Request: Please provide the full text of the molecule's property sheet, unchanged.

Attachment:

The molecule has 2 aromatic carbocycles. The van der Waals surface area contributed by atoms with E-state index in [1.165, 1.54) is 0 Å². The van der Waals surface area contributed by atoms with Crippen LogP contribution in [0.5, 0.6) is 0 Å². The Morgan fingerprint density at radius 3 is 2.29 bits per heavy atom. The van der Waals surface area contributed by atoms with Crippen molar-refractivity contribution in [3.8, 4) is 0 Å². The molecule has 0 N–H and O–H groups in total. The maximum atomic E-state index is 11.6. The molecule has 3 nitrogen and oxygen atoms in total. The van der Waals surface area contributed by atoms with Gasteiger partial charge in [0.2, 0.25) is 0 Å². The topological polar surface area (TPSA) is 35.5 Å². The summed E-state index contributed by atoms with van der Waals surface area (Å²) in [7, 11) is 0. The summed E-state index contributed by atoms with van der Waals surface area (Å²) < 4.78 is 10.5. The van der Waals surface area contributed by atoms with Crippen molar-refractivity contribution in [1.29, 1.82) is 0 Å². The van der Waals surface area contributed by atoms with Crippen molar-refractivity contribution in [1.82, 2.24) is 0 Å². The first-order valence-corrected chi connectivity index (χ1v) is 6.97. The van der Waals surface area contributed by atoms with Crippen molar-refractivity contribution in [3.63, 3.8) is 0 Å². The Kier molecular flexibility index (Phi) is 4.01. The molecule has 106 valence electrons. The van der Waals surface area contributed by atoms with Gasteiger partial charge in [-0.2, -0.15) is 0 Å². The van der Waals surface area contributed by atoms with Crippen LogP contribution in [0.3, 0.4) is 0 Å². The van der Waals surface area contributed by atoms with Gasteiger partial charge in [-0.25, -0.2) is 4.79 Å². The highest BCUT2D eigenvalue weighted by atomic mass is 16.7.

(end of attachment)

The molecule has 2 aromatic carbocycles. The van der Waals surface area contributed by atoms with E-state index in [1.165, 1.54) is 0 Å². The van der Waals surface area contributed by atoms with Crippen LogP contribution in [0.5, 0.6) is 0 Å². The Morgan fingerprint density at radius 3 is 2.29 bits per heavy atom. The van der Waals surface area contributed by atoms with Crippen molar-refractivity contribution in [3.8, 4) is 0 Å². The molecule has 0 N–H and O–H groups in total. The maximum atomic E-state index is 11.6. The molecule has 3 nitrogen and oxygen atoms in total. The van der Waals surface area contributed by atoms with Gasteiger partial charge in [0.2, 0.25) is 0 Å². The topological polar surface area (TPSA) is 35.5 Å². The summed E-state index contributed by atoms with van der Waals surface area (Å²) in [7, 11) is 0. The summed E-state index contributed by atoms with van der Waals surface area (Å²) < 4.78 is 10.5. The van der Waals surface area contributed by atoms with Crippen molar-refractivity contribution in [1.29, 1.82) is 0 Å². The van der Waals surface area contributed by atoms with Crippen molar-refractivity contribution in [1.82, 2.24) is 0 Å². The first-order valence-corrected chi connectivity index (χ1v) is 6.97. The van der Waals surface area contributed by atoms with Crippen molar-refractivity contribution in [3.63, 3.8) is 0 Å². The Kier molecular flexibility index (Phi) is 4.01. The molecule has 106 valence electrons. The van der Waals surface area contributed by atoms with Gasteiger partial charge in [-0.2, -0.15) is 0 Å². The van der Waals surface area contributed by atoms with Crippen LogP contribution in [0.3, 0.4) is 0 Å². The van der Waals surface area contributed by atoms with Gasteiger partial charge in [-0.25, -0.2) is 4.79 Å². The highest BCUT2D eigenvalue weighted by atomic mass is 16.7.